A 14-year-old boy in Mexico had such an intense fear of growing up that he took extreme steps to hide or curb his growth, such as restricting his food intake and distorting his voice, according to a new report of his case.
The boy's phobia started when he was about 11 years old. He had learned that nutrients in food would cause him to grow — so he ate less, and lost more than 26 lbs. (about 12 kilograms), according to the report from the health workers who treated him.
In addition, he stooped over to hide his height, and distorted his voice so that he spoke in a higher pitch.
"Every time he notices a physical change that indicates that he is growing, he feels fear and anxiety, to the point that [he] has considered undergoing multiple surgeries to hide it," the researchers wrote in their report, published Dec. 21 in the journal Case Reports in Psychiatry. "He also believes that once he reaches [adulthood], he is more likely to get sick and die, all of which are very overwhelming." [What Really Scares People: Top 10 Phobias]
The boy's mother also treats him as if he were younger — for example, by singing him lullabies and choosing what he wears each day.
Although the boy saw a psychologist for a year, the therapy did not help, and he was referred to treatment at the Autonomous University of Nuevo León, in northern Mexico.
The researchers there diagnosed the boy with gerascophobia — an excessive fear of aging — a phobia that does not appear to be very common. Just two previous cases of gerascophobia have been reported, and both cases were in adults, according to the report.
Phobias often develop from a combination of biological, psychological and environmental factors, said Dr. Alan Manevitz, a clinical psychiatrist at Lenox Hill Hospital in New York, who did not treat the boy.
In this case, the boy experienced separation anxiety disorder (a condition in which children worry excessively when they are separated from loved ones or are in unfamiliar places) when he was 5, and he was sexually abused by a neighbor when he was 6. He was also bullied two to three times a week when he was in sixth grade. These experiences could have contributed to the development of gerascophobia, the researchers said.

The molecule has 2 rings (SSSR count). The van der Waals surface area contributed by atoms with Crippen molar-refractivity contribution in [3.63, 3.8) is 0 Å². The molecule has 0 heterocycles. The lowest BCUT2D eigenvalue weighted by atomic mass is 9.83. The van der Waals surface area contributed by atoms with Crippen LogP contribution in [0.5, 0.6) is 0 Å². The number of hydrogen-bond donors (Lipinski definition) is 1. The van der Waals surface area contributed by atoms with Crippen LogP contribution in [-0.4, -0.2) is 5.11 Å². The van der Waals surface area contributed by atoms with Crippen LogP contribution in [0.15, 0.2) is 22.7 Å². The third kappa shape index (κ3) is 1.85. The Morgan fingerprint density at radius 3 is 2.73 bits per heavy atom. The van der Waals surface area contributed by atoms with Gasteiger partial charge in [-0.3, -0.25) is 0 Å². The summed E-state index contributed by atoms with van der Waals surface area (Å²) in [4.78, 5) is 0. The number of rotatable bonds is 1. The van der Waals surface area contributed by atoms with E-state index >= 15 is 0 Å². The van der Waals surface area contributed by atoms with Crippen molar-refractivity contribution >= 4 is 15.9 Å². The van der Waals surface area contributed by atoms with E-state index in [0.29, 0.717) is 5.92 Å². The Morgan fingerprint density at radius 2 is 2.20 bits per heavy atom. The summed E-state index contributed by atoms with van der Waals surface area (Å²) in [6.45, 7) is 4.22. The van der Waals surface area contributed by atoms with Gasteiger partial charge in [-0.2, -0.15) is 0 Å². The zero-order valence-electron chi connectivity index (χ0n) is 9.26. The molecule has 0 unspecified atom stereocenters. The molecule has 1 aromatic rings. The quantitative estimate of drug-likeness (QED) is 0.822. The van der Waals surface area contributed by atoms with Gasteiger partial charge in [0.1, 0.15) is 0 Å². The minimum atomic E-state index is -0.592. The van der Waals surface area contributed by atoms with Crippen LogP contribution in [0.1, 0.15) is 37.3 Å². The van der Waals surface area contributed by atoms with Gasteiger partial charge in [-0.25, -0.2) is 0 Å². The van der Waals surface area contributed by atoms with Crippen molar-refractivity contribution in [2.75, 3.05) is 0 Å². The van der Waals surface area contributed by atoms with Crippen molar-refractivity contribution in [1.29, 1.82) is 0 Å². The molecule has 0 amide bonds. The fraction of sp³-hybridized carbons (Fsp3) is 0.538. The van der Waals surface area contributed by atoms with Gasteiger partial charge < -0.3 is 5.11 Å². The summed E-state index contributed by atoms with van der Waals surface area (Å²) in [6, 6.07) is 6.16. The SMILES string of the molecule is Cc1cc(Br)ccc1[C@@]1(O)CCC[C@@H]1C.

Martin Antony, a professor of psychology at Ryerson University in Toronto, said he had not personally seen a case like this boy's, and he had not ever heard of a patient being diagnosed specifically with a fear of aging. Other experts, he said, might have diagnosed the boy not with a phobia, but rather another psychiatric condition — for example, body dysmorphic disorder, in which people are preoccupied with a physical characteristic that they perceive to be a defect.
"Somebody else might well diagnose this as a different problem than what the authors have," Antony said.
Dr. Luis Gonzalez Mendoza, director of pediatric endocrinology at Miami Children's Hospital, agreed. He said he thought the boy might have gender dysphoria, a condition in which a person does not identify with his or her biological gender. Patients with this disorder may fear going into puberty because they don't identify with the physical traits they are developing, Mendoza said.
Manevitz said that, for people with phobias, it is important to identify the underlying factors of the psychiatric condition, such as anxiety, panic attacks and body image problems. The boy's case was very complex, so it would require a multifaceted treatment, Manevitz said.
The boy was treated with the antidepressant fluoxetine, along with a form of psychotherapy, and family therapy.
His condition improved — he began to stand upright and speak in his natural tone of voice. His eating disorder also improved, and he gained 13 lbs. (6 kg).
"He is able to imagine the future, living on his own and working as an actor, and this is an idea he likes; however, he continues to express a fear of commitment and responsibilities that he feels will be required of him in adult life," the researchers said.
Doctors may consider a similar treatment for patients with comparable symptoms, the researchers said.
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Rachael is a Live Science contributor, and was a former channel editor and senior writer for Live Science between 2010 and 2022. She has a master's degree in journalism from New York University's Science, Health and Environmental Reporting Program. She also holds a B.S. in molecular biology and an M.S. in biology from the University of California, San Diego. Her work has appeared in Scienceline, The Washington Post and Scientific American.